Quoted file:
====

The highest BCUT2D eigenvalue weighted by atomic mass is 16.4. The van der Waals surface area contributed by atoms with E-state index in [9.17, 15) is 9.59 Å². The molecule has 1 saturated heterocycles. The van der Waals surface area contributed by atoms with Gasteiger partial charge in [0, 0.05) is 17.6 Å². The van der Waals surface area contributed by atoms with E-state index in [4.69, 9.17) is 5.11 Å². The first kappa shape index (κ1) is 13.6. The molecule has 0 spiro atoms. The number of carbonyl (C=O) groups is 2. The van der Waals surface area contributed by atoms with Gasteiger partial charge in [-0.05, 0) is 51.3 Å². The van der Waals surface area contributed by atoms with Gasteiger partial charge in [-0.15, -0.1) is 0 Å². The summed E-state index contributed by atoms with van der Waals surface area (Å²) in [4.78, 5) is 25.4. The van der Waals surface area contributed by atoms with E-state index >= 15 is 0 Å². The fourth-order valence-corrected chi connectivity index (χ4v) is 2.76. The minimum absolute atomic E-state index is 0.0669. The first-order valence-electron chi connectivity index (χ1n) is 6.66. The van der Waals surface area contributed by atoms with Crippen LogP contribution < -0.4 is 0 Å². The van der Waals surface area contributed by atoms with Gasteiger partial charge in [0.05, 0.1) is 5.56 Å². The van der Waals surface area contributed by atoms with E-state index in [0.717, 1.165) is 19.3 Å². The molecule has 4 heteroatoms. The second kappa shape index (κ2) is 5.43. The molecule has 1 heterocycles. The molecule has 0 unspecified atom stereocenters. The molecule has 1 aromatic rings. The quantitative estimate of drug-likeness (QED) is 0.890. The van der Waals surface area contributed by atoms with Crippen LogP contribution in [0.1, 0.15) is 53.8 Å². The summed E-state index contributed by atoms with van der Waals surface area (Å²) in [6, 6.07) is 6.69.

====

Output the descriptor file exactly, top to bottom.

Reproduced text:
The highest BCUT2D eigenvalue weighted by atomic mass is 16.4. The van der Waals surface area contributed by atoms with E-state index in [9.17, 15) is 9.59 Å². The molecule has 1 saturated heterocycles. The van der Waals surface area contributed by atoms with Gasteiger partial charge in [0, 0.05) is 17.6 Å². The van der Waals surface area contributed by atoms with E-state index in [4.69, 9.17) is 5.11 Å². The first kappa shape index (κ1) is 13.6. The molecule has 0 spiro atoms. The number of carbonyl (C=O) groups is 2. The van der Waals surface area contributed by atoms with Gasteiger partial charge in [-0.05, 0) is 51.3 Å². The van der Waals surface area contributed by atoms with Gasteiger partial charge in [-0.15, -0.1) is 0 Å². The summed E-state index contributed by atoms with van der Waals surface area (Å²) in [4.78, 5) is 25.4. The van der Waals surface area contributed by atoms with E-state index >= 15 is 0 Å². The fourth-order valence-corrected chi connectivity index (χ4v) is 2.76. The minimum absolute atomic E-state index is 0.0669. The first-order valence-electron chi connectivity index (χ1n) is 6.66. The van der Waals surface area contributed by atoms with Crippen LogP contribution < -0.4 is 0 Å². The van der Waals surface area contributed by atoms with Gasteiger partial charge in [0.05, 0.1) is 5.56 Å². The van der Waals surface area contributed by atoms with E-state index in [0.717, 1.165) is 19.3 Å². The molecule has 4 heteroatoms. The second kappa shape index (κ2) is 5.43. The molecule has 1 heterocycles. The molecule has 0 unspecified atom stereocenters. The molecule has 1 aromatic rings. The quantitative estimate of drug-likeness (QED) is 0.890. The van der Waals surface area contributed by atoms with Crippen LogP contribution in [0.1, 0.15) is 53.8 Å². The summed E-state index contributed by atoms with van der Waals surface area (Å²) in [6, 6.07) is 6.69.